First Inland Empire surgery to insert artificial cervical disc performed
Surgery to relieve a patient’s neck pain by inserting an artificial disc was performed for the first time in the Inland Empire on December 14 at Loma Linda University Medical Center. Neurosurgeon Walter D. Johnson, MD, associate professor of surgery, performed the procedure at the East Campus Hospital.
As people age, discs in their spinal column may degenerate and result in pain. Since the mid-1950s, cervical (neck) fusion surgery has been performed to alleviate the discomfort, says Dr. Johnson, but it can increase the stress on the surrounding spinal levels. An artificial disc, he says, “can maintain mobility of the neck and hopefully reduce the degeneration above and below the site.”
Artificial cervical disc replacement surgery has been done for the past decade, Dr. Johnson notes, primarily in Europe.
Orthopaedic spine surgeons and neurological surgeons at Loma Linda are currently involved in a two-level artificial disc or arthroplasty trial, he says.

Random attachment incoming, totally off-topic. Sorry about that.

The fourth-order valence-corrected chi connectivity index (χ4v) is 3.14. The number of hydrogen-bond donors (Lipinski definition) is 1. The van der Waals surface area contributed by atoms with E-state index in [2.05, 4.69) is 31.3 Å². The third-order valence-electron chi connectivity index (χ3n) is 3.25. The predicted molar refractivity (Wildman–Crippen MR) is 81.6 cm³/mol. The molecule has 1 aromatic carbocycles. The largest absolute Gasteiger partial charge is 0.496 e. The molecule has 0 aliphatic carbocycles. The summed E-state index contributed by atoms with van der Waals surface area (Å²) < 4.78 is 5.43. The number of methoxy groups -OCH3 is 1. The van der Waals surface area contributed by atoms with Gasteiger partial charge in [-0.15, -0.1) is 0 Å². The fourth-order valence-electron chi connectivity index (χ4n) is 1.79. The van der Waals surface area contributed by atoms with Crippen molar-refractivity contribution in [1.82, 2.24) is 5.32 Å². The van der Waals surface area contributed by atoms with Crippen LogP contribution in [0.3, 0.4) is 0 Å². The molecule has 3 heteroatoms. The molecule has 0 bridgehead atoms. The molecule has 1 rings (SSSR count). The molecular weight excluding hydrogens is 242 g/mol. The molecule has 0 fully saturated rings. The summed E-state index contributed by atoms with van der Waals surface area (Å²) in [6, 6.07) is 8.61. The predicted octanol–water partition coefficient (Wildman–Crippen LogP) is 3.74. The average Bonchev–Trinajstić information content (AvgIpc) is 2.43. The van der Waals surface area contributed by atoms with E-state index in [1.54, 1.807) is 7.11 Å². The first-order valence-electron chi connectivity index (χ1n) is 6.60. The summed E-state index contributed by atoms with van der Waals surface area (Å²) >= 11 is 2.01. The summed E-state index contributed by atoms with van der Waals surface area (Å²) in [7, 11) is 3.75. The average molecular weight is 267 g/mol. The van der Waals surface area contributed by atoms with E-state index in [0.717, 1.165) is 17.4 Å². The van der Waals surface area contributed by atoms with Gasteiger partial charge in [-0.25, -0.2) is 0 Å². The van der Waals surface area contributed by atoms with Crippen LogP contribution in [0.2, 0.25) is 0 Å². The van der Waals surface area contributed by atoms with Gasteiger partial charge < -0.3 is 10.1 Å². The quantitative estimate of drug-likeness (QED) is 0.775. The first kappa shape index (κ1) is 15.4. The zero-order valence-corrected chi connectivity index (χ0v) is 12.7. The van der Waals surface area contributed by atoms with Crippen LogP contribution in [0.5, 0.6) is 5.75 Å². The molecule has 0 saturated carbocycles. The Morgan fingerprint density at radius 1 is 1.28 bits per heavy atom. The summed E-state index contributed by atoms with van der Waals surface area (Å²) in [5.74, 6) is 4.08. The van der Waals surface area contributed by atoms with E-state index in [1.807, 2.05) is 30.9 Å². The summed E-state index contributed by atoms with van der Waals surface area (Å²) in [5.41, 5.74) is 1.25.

The technique used in artificial disc replacement surgery is nearly identical to that used in fusions, but instead of inserting bone grafts, the artificial discs are placed between the bones, explains Dr. Johnson. The artificial disc is a metal and ceramic composite graft that, he says, “fits very tightly.”
The patient who received the artificial disc was a woman in her mid-30s who was experiencing chronic neck pain that made sleeping and involvement in any type of activity difficult. “She’s doing great,” says Dr. Johnson. “She’s very happy.” Her pain is greatly reduced and she has been able to maintain the mobility of her neck.
By Marilyn Thomsen